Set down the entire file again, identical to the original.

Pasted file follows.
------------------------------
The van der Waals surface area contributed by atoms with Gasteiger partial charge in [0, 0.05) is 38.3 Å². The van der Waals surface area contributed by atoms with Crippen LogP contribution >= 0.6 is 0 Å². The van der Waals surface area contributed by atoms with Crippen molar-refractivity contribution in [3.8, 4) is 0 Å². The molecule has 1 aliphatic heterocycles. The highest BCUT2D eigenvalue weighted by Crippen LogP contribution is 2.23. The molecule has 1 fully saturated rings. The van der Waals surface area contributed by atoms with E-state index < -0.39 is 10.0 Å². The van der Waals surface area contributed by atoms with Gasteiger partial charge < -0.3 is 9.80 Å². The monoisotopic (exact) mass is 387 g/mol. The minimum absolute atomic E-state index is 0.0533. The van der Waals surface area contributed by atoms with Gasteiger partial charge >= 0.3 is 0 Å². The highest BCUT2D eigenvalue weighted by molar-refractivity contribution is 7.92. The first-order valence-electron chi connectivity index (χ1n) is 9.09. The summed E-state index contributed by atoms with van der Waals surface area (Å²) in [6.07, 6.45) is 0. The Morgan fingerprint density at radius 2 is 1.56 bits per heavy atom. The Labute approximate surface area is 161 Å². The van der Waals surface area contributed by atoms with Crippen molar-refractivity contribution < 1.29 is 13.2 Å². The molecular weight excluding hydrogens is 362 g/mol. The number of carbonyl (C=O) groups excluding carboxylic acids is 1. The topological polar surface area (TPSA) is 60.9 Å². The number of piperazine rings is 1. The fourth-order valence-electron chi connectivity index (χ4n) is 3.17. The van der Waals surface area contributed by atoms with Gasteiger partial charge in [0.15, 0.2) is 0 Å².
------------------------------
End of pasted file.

The van der Waals surface area contributed by atoms with Gasteiger partial charge in [0, 0.05) is 38.3 Å². The van der Waals surface area contributed by atoms with Crippen LogP contribution >= 0.6 is 0 Å². The van der Waals surface area contributed by atoms with Crippen molar-refractivity contribution in [3.8, 4) is 0 Å². The molecule has 1 aliphatic heterocycles. The highest BCUT2D eigenvalue weighted by Crippen LogP contribution is 2.23. The molecule has 1 fully saturated rings. The van der Waals surface area contributed by atoms with E-state index < -0.39 is 10.0 Å². The van der Waals surface area contributed by atoms with Gasteiger partial charge < -0.3 is 9.80 Å². The monoisotopic (exact) mass is 387 g/mol. The minimum absolute atomic E-state index is 0.0533. The van der Waals surface area contributed by atoms with Gasteiger partial charge >= 0.3 is 0 Å². The highest BCUT2D eigenvalue weighted by molar-refractivity contribution is 7.92. The first-order valence-electron chi connectivity index (χ1n) is 9.09. The summed E-state index contributed by atoms with van der Waals surface area (Å²) in [6.07, 6.45) is 0. The Morgan fingerprint density at radius 2 is 1.56 bits per heavy atom. The Labute approximate surface area is 161 Å². The van der Waals surface area contributed by atoms with Crippen molar-refractivity contribution < 1.29 is 13.2 Å². The molecular weight excluding hydrogens is 362 g/mol. The number of carbonyl (C=O) groups excluding carboxylic acids is 1. The topological polar surface area (TPSA) is 60.9 Å². The number of piperazine rings is 1. The fourth-order valence-electron chi connectivity index (χ4n) is 3.17. The van der Waals surface area contributed by atoms with Gasteiger partial charge in [0.15, 0.2) is 0 Å².